Cecile Richards on Starting Before You’re Ready

Cecile Richards at FFF’s 2018 CEO Summit

Cecile Richards is on a quest to combat self-doubt.

As the former president of Planned Parenthood, she spent years fighting for women’s rights to access healthcare and control their bodies, which often meant going out on a limb to advocate for her cause. When she was first getting started, the best advice came from her family.

“Don’t wait for instructions, don’t ask for permission, start before you’re ready,” Richards said at our F3 CEO Summit. She was lucky to grow up with fearless role models — she likes to tell the story of how her grandmother successfully slaughtered a chicken while giving birth to her mother, Ann Richards, who would grow up to be the second female governor of Texas. “A lot of us are here because we had women in our lives who pushed us to believe we could do more than we ever thought.” In a room of F3 CEOs, she shared some wisdom from the women in her life.

Consider the Worst-Case Scenario

“Open a Lemonade Factory”

A more surprising example of this was Richards’ testimony before Congress’s House government oversight committee in September 2015 regarding the organization’s use of federal funds. While Cecile “would never recommend being called before Congress or a jury; it’s just not fun,” she was able to see the silver lining. Because of the coverage of her testimony, “more people knew who was running Congress and they were dismayed, and more people knew what Planned Parenthood did, because we got a chance to talk about the care we provide.” It ended up being a PR boost.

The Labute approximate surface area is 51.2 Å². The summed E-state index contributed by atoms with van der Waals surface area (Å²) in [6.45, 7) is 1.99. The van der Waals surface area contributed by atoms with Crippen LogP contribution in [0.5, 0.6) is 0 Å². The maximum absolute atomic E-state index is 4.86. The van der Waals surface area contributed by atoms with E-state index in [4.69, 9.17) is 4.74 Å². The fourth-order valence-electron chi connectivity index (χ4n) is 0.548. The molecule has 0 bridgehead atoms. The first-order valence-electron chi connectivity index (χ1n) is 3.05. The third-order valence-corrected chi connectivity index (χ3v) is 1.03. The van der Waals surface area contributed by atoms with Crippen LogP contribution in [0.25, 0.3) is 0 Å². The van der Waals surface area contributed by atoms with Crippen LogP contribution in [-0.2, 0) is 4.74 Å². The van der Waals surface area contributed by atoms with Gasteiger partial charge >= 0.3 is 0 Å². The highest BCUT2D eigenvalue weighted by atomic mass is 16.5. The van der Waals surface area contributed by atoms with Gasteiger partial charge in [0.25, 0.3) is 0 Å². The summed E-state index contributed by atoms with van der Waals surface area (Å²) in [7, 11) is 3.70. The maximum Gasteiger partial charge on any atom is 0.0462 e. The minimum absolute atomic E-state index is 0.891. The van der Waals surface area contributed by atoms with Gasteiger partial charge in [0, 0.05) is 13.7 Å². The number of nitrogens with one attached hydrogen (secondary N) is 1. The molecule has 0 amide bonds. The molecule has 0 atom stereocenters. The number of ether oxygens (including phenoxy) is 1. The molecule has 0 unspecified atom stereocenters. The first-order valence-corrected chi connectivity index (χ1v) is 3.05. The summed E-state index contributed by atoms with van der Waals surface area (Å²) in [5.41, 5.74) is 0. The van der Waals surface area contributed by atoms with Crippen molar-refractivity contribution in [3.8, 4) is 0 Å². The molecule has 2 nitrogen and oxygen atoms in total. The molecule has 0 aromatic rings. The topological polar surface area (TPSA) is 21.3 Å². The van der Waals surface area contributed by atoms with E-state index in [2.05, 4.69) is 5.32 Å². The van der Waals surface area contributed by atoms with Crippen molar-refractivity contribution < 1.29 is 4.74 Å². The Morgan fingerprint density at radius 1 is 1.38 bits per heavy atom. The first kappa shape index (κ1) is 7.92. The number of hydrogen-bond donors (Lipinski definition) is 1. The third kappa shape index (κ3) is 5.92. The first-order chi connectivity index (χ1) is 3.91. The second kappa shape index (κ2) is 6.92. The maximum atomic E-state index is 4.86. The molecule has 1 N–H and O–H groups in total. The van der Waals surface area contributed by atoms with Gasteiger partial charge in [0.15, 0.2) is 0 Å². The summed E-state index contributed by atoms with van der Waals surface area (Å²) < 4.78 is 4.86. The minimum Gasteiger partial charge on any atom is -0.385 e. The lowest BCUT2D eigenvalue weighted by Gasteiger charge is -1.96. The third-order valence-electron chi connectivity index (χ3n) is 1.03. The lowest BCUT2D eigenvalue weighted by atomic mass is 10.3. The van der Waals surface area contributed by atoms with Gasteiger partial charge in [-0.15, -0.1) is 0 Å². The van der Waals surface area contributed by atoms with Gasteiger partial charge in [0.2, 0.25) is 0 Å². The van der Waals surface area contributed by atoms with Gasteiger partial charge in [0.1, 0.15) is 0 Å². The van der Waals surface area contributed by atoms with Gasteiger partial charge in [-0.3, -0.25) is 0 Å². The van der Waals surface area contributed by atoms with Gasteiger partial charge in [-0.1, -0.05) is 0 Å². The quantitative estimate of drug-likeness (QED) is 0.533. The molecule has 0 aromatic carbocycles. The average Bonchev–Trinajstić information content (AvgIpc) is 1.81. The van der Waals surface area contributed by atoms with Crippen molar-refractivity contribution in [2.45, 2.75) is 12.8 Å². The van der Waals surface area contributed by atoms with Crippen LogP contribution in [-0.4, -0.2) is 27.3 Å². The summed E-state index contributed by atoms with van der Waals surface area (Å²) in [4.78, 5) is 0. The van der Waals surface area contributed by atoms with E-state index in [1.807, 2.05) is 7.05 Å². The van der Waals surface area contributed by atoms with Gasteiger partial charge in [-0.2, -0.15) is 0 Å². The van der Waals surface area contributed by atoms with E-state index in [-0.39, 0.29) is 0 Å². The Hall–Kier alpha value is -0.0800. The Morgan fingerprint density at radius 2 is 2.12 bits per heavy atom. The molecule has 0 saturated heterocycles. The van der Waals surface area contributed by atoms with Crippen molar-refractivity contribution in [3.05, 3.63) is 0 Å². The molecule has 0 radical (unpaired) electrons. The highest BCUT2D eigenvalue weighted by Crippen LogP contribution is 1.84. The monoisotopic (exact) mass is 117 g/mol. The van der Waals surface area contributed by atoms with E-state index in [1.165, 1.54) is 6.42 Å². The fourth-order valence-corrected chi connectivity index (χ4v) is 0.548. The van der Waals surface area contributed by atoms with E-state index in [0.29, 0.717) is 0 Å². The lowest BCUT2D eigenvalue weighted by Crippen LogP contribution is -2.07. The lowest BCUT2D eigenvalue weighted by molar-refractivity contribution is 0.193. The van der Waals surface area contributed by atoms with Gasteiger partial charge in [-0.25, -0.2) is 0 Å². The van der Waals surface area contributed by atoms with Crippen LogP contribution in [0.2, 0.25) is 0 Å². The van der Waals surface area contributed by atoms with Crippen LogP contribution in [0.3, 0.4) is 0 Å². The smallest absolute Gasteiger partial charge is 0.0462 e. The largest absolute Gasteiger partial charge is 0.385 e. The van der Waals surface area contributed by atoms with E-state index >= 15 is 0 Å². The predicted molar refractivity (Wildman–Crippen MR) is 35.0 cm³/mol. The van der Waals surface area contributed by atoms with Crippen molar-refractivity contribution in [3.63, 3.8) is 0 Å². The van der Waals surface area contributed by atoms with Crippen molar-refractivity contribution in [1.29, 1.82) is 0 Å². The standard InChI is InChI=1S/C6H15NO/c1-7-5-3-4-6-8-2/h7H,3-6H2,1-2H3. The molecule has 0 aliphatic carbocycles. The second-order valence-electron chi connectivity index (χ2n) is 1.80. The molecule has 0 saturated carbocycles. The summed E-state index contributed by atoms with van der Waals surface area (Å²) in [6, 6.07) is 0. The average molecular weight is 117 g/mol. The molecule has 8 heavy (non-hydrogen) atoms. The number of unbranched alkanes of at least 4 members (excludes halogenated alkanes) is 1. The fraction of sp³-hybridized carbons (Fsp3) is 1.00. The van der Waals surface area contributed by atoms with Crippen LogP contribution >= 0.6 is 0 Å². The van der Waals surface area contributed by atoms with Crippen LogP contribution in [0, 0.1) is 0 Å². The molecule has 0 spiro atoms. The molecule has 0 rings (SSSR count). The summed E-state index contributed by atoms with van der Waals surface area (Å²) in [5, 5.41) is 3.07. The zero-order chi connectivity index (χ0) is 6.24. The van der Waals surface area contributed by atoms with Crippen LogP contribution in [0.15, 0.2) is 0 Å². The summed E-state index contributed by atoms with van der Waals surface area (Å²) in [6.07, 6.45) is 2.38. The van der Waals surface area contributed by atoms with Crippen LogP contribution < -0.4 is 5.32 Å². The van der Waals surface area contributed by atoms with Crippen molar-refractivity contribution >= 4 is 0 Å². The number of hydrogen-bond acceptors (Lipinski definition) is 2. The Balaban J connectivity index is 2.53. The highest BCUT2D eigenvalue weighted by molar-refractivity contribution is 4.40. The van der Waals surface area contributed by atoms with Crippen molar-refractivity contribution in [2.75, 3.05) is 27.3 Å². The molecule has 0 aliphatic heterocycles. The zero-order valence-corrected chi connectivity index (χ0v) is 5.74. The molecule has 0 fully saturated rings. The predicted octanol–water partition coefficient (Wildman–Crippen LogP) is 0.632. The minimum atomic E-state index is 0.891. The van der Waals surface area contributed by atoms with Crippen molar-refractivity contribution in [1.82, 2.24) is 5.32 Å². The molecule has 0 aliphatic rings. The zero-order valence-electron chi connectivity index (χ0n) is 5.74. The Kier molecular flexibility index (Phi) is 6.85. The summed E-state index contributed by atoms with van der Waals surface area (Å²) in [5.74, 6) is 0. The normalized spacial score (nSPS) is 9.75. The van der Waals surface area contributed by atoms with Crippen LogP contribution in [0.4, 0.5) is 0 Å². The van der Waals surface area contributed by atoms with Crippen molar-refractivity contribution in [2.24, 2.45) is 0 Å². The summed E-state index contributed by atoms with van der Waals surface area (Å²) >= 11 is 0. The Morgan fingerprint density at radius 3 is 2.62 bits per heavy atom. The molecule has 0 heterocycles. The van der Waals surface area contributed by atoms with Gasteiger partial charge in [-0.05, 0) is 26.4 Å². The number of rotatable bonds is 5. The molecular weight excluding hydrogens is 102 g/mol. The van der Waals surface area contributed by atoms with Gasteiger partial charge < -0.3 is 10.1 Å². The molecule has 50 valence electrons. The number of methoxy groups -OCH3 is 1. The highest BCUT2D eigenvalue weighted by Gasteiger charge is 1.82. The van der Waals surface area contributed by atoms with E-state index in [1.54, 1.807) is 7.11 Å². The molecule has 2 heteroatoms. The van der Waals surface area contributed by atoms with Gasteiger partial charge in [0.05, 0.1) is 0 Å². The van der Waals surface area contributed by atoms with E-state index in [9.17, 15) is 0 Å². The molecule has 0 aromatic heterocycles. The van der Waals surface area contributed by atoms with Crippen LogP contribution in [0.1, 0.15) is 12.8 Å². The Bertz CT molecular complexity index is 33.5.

Don’t Shortchange Your Ideas

During Richards’ tenure at Planned Parenthood, Texas tried to pass the most restrictive abortion laws in history, which would have essentially shut down almost all of the abortion providers in the state. “There was no way to win because we didn’t control the legislature, the governor was against us,” Richards said. But when the legislature moved to pass the bill, Texans turned out at the Capitol to protest. Wendy Davis did her historic thirteen-hour filibuster. As a result of the public outcry, the United States Supreme Court overturned Texas bill three years later.

Back Up Your Words with Action

“It’s not just wearing a button, it’s actually fighting for Equality,” Richards said. Identifying as a feminist brand isn’t just about calling yourself a feminist brand. Instead, it’s about putting your money where your mouth is. “Millennials increasingly are looking for brands that stand for their values. To be a brand that stands for women means that you have to go all the way. You have to stand for women’s rights to access affordable healthcare and make decisions about their bodies, which includes the decision about whether to have children and when.”

Regarding self-doubt: this is all to say that by taking action, you inspire others to take action. It’s something akin to a domino effect.

“If you are waiting as a leader, or as a company, for the right time to stand up for women, this is a really good time to do it,” Richards said. Since the 2016 presidential election, 40,000 women have reached out to the political organization EMILY’s List asking to be trained to run for public office. In years past, EMILY’s List received about 1,000 requests annually, which means that nearly forty times as many women have expressed interest in becoming lawmakers.

On January 3rd, when more women than ever were sworn into Congress, the shift was crystal clear. “The reason women are doing more is because they see other women doing more,” Richards said. “You can’t underestimate your power as an individual to inspire others.”

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